Meet Robert James Russell

Name: Robert James Russell
Book title: Sea of Trees
Genre: Literary Thriller; Suspense
Publisher: Winter Goose Publishing
Date of publication: May 2012
Book blurb:
Swirling mystery permeates Sea of Trees as Bill, an American college student, and his Japanese girlfriend Junko traverse the Aokigahara Forest in Japan—infamous as one of the world’s top suicide destinations—in search of evidence of Junko’s sister Izumi who disappeared there a year previous. As the two follow clues and journey deeper into the woods amid the eerily quiet and hauntingly beautiful landscape—bypassing tokens and remains of the departed, suicide notes tacked to trees and shrines put up by forlorn loved ones—they’ll depend on one another in ways they never had to before, testing the very fabric of their relationship. And, as daylight quickly escapes them and they find themselves lost in the dark veil of night, Bill discovers a truth Junko has hidden deep within her—a truth that will change them both forever.
How long did it take you to write this book?
Actually, the first draft took me just over a month when pen first hit paper, so to speak. I spent two months before that doing research on Aokigahara and Japanese society and customs, so when I was ready to start it flowed out like water—I was lucky.
How did you find a publisher?
Trial and error. Finding a publisher (or an agent, even) is not a fun chore, and I’d wager for most writers it’s their least favourite part of the process. Needs to be done, though. You’ll get lots of notes from people who may not want to publish your work, but like it (or, alternatively, notes from people who don’t like it at all), and the trick is learning when their advice should be heeded and when you should stick to your guns and not change a thing—it’s just a feeling you get. Ultimately, though, it’s about perseverance: Even if you don’t feel like it, you get back out there and try again until something sticks.
How have you promoted your book?
It’s all about social media these days. Taking active part—especially on Twitter—helps people discover you. There’s a lot of give and take (you reTweet someone, they reTweet you back), and it’s not always fun to constantly have to sell yourself, but it’s necessary, and with any luck, you reach one new person every time you log on or take part in a discussion. If they, in turn, tell at least one person, you can get the ball rolling.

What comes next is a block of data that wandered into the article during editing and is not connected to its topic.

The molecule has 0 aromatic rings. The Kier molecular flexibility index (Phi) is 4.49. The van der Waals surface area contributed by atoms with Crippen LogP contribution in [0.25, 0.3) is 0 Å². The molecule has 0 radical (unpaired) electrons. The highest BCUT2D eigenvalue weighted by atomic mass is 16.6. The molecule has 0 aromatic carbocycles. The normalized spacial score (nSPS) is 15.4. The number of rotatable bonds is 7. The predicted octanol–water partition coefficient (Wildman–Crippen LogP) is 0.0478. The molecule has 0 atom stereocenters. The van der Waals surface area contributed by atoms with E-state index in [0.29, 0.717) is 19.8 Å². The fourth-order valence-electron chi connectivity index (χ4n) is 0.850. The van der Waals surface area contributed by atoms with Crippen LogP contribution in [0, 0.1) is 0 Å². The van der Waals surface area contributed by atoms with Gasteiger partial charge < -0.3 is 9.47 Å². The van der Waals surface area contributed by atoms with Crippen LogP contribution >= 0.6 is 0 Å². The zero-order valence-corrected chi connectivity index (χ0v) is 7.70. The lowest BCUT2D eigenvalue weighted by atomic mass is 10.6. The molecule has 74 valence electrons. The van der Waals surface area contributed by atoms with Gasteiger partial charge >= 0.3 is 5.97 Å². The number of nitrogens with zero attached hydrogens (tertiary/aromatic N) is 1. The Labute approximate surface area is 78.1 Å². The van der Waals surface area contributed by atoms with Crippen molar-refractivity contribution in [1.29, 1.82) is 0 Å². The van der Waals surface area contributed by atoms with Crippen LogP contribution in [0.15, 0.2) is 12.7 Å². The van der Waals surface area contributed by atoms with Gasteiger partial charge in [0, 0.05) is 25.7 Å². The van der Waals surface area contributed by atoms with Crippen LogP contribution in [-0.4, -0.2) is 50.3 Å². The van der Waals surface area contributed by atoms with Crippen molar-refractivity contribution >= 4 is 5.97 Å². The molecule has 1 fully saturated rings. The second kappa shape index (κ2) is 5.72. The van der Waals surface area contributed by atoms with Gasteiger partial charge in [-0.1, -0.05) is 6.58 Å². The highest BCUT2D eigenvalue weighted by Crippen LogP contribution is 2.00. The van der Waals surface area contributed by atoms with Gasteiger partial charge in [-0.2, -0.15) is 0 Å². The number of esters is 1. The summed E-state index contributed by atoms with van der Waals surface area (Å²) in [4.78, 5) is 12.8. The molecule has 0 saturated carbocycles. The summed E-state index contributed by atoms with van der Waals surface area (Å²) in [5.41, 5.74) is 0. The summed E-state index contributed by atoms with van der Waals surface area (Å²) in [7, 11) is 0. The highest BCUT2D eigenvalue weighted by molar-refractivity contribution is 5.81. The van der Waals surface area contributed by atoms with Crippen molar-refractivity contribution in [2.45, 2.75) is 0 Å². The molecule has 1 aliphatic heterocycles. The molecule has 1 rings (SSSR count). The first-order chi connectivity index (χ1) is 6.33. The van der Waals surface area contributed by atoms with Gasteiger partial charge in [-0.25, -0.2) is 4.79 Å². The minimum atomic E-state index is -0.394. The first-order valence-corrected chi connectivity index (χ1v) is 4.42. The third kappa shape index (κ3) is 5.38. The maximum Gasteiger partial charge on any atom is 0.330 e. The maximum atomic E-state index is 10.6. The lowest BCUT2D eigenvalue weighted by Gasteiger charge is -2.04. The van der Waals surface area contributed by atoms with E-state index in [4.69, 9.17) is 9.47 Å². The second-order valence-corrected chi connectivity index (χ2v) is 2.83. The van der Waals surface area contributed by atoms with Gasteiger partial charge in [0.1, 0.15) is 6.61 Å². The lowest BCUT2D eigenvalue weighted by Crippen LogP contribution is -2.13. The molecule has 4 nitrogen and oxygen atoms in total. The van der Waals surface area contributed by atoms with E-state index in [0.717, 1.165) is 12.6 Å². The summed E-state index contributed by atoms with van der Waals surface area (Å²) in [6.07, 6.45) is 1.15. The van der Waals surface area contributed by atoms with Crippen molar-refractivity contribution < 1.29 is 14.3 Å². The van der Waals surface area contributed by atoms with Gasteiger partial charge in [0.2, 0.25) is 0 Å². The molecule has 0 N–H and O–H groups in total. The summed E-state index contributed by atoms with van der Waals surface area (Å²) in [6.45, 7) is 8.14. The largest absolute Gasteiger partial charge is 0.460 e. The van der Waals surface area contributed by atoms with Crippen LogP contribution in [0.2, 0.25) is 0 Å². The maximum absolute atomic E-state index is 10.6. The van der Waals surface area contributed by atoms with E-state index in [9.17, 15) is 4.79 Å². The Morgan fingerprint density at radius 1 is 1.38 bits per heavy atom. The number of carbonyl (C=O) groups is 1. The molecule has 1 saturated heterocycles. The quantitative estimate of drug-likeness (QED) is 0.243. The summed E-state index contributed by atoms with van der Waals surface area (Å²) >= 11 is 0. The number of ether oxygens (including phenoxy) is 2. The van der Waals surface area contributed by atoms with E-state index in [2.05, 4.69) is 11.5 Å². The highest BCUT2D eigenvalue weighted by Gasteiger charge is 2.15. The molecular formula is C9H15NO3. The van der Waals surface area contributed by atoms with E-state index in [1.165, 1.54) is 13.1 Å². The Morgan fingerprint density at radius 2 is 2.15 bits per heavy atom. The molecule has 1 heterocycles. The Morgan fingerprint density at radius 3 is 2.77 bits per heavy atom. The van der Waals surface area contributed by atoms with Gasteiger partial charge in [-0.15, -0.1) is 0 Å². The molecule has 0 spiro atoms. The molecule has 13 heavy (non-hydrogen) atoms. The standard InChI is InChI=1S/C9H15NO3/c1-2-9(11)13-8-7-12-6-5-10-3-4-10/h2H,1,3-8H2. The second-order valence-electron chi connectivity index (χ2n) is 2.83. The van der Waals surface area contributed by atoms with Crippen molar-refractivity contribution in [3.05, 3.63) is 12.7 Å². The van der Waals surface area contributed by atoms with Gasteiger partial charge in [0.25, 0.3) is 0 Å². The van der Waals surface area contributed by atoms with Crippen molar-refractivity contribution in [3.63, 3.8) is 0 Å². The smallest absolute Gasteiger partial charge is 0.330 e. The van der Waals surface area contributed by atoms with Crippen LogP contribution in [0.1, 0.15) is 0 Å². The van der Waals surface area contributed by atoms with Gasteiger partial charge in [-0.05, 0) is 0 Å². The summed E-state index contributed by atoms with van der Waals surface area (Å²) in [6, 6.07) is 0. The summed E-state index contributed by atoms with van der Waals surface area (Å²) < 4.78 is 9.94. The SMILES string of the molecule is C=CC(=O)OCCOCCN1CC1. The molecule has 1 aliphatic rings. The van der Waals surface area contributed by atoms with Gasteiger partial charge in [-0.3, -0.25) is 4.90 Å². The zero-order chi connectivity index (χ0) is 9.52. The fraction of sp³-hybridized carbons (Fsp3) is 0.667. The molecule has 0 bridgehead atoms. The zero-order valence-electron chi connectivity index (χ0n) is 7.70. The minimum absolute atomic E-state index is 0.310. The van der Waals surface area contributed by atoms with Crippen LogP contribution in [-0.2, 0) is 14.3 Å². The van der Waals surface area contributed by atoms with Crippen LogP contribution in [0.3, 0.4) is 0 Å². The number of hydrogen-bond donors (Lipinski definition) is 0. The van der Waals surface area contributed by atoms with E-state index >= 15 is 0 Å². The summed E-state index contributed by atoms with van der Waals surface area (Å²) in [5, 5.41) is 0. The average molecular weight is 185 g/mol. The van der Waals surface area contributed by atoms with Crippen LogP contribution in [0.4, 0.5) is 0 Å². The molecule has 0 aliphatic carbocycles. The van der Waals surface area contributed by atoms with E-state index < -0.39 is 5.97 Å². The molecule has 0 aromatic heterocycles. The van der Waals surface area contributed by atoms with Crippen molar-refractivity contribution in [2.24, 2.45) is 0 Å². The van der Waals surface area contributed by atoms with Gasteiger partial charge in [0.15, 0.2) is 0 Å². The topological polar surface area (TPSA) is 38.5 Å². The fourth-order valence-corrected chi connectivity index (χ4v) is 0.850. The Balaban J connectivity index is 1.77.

I’m also a big fan of bookstores, and have called around to my local shops, going in to meet face-to-face and bringing in samples, really trying to promote the local aspect. I’m lucky—where I live there is a thriving arts community that is all about local artists.
No matter what happens, though, much like with sending your work out to publishers, you have to work hard and keep at it.
How do you combat writer’s block, if you indeed experience it?
For me it’s forcing myself to write, even if it’s not related to my WIP, just the act of writing and being creative helps open me up.  I sometimes even give myself an assignment—such as write about someone specific doing something specific—that really forces me to get over any dry spell.
What other writing do you do?
I’ve had poetry and short stories published in various journals:
What methods do you use to plan/write your book?
In general I’m more of a “dive right in” kind of guy. I do outline, but tend to do more of it as I progress with the draft, stopping to write short bios on characters (to better help feel out their emotions and whatnot), etc. But a big part of my writing style is doing a great deal of preparation in my head and then jumping right in to the actual writing. For Sea of Treesthere was more planning at the beginning, because I was dealing with things foreign to me and I wanted to make sure I had fully researched everything—to get it right—before the actual writing.
How long have you been writing prior to getting published?
In some form since I was about ten years old—I started writing these fantasy epics involving elves and even published my own books through our school library. I’ve always been interested in art—specifically cartoons—and, before exclusively wanting to be a writer, desired to be an animator for Disney. I even drew and sold my own comics during lunch at school for a few years in middle school. Regardless, though, I think the idea is the same—storytelling—and that’s been with me since as long as I can remember.
How do you cope with rejections?
No one likes to be rejected, period, but it’s something you have to get used to as a writer (or as an artist in general, really). Even the absolute brightest and best of us out there get rejected, so you have to expect it will happen. I think if you start believing yourself to be special—that rejection does not apply to you—that’s when you start running into problems. But, rejection happens, and you don’t have to like it (some pouting is 100% acceptable), then you force yourself to get over it and move on to the next. It’s all you can do.
What piece of advice would you give to debut writers?
Cliché, I’m sure, but never give up. If writing is your passion—if you are, in all senses of the word, a writer, living and dreaming of it even when you don’t want to be—then you can’t let rejection or writer’s block or just the doldrums get you down. You have to write as much as you can and constantly improve what you do (I fervently believe that every day, even if you don’t necessarily output something decent, you are better than the day before—it’s all about learning from what you’ve done) and just know that you will, eventually, reach someone…somewhere. I mean, that’s what it’s all about, right?
Are you currently writing another book?
I’m kicking around a few ideas, yes. But that’s all I can say at the moment.
Where can your book be purchased from?
                Thank you for taking part.

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